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Why are DNA scientists trying to revive an extinct species of zebra?

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Of the Plains species of zebra, there are six subspecies, including Quagga, which is now extinct. As a matter of information, the other five are: Burchell's zebra, Grant's zebra, Selous' zebra, Chapman's zebra, and Crawshay's zebra.

The extinct quagga lived wild throughout South Africa, the last one having died in 1883 at an Amsterdam zoo. It was not known at the time that he was the last surviving quagga. The others had been killed off by hunters for meat and hides.

The quagga is so named because of his bray which sounded as "kwa-ha." He had a uniquely reddish coat and stripes only on the head, neck, and shoulders which faded into a solid coat toward the rear.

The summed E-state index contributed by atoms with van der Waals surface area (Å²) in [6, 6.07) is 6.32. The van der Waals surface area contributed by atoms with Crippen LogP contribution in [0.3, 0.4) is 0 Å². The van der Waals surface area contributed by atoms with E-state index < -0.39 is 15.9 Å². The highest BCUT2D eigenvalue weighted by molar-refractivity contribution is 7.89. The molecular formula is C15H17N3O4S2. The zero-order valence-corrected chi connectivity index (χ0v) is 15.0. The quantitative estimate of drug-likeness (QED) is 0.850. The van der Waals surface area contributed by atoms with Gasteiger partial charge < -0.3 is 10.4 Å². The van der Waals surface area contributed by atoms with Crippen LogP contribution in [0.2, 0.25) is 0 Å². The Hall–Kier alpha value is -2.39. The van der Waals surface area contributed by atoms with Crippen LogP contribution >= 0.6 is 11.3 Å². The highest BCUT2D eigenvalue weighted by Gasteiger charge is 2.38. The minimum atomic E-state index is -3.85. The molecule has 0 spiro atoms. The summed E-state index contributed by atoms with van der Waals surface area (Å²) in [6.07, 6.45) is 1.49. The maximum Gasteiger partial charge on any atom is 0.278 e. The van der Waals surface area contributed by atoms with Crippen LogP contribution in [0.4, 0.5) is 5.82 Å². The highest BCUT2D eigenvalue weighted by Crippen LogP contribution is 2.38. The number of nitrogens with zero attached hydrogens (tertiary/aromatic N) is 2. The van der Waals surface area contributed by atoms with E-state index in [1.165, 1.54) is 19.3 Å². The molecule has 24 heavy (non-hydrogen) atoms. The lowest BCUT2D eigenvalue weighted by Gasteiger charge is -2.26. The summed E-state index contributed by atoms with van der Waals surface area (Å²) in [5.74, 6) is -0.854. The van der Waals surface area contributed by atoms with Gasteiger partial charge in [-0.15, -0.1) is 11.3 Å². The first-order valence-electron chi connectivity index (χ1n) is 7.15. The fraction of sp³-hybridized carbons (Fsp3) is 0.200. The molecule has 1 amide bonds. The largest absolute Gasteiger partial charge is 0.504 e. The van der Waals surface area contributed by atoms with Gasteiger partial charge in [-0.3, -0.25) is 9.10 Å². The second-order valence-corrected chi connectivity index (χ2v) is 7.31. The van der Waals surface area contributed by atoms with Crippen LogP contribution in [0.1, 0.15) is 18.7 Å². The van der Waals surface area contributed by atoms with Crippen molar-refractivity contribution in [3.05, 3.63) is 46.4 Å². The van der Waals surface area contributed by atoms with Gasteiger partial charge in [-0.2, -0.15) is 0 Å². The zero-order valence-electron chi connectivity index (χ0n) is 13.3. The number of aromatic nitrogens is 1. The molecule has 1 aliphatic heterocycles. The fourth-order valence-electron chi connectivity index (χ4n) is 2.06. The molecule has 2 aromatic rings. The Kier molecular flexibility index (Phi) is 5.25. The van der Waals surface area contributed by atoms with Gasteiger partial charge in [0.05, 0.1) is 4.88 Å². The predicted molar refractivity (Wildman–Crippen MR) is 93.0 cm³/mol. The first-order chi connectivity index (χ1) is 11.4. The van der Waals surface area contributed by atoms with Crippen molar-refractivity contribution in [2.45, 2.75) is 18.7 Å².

The Quagga Project is a plan to breed zebras that are phenotypically similar to the quagga in a "breeding back" process. The process requires that scientists use quagga pelts to retrieve DNA, which will serve in reviving the subspecies in South Africa. They have assuredly gotten hold of the best-quality pelts available to use as the foundation; but even so, the process can never produce an exact quagga.

The resulting bred-back quagga zebra will be very similar to the extinct quagga; but since the actual gene pool of that wild type is no longer available, it is not possible for man to have a re-creation of an authentic zebra just like the extinct breed. The best that science can strive toward is a superficial look-alike.

Why revive a zebra that looks similar to an extinct zebra?

The instincts of the bred-back zebra should be intact, and he should function as the original species did when in its natural habitat. From an ecological standpoint, this is a positive move as the copy-cat breed will fill a gap to bring back the natural dynamic within the wilds of South Africa.

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